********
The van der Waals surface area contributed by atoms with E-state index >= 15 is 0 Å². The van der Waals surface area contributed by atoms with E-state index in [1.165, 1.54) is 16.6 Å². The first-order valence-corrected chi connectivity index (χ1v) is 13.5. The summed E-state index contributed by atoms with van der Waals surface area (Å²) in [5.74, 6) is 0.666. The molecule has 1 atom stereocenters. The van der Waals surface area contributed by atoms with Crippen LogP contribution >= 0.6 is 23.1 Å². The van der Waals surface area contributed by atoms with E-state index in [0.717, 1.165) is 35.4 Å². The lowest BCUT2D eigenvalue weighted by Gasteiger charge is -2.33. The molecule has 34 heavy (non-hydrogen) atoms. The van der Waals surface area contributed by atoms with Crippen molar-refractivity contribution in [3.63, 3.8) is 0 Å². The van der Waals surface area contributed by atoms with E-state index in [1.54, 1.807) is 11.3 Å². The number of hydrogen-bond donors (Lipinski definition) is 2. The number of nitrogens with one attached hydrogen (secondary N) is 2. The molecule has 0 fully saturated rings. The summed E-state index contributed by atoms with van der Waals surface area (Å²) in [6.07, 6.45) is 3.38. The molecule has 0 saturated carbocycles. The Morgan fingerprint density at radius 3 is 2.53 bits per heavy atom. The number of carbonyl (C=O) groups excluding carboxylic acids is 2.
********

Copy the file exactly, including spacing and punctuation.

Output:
The van der Waals surface area contributed by atoms with E-state index >= 15 is 0 Å². The van der Waals surface area contributed by atoms with E-state index in [1.165, 1.54) is 16.6 Å². The first-order valence-corrected chi connectivity index (χ1v) is 13.5. The summed E-state index contributed by atoms with van der Waals surface area (Å²) in [5.74, 6) is 0.666. The molecule has 1 atom stereocenters. The van der Waals surface area contributed by atoms with Crippen LogP contribution >= 0.6 is 23.1 Å². The van der Waals surface area contributed by atoms with E-state index in [0.717, 1.165) is 35.4 Å². The lowest BCUT2D eigenvalue weighted by Gasteiger charge is -2.33. The molecule has 34 heavy (non-hydrogen) atoms. The van der Waals surface area contributed by atoms with Crippen molar-refractivity contribution in [3.63, 3.8) is 0 Å². The van der Waals surface area contributed by atoms with E-state index in [1.54, 1.807) is 11.3 Å². The number of hydrogen-bond donors (Lipinski definition) is 2. The number of nitrogens with one attached hydrogen (secondary N) is 2. The molecule has 0 fully saturated rings. The summed E-state index contributed by atoms with van der Waals surface area (Å²) in [6.07, 6.45) is 3.38. The molecule has 0 saturated carbocycles. The Morgan fingerprint density at radius 3 is 2.53 bits per heavy atom. The number of carbonyl (C=O) groups excluding carboxylic acids is 2.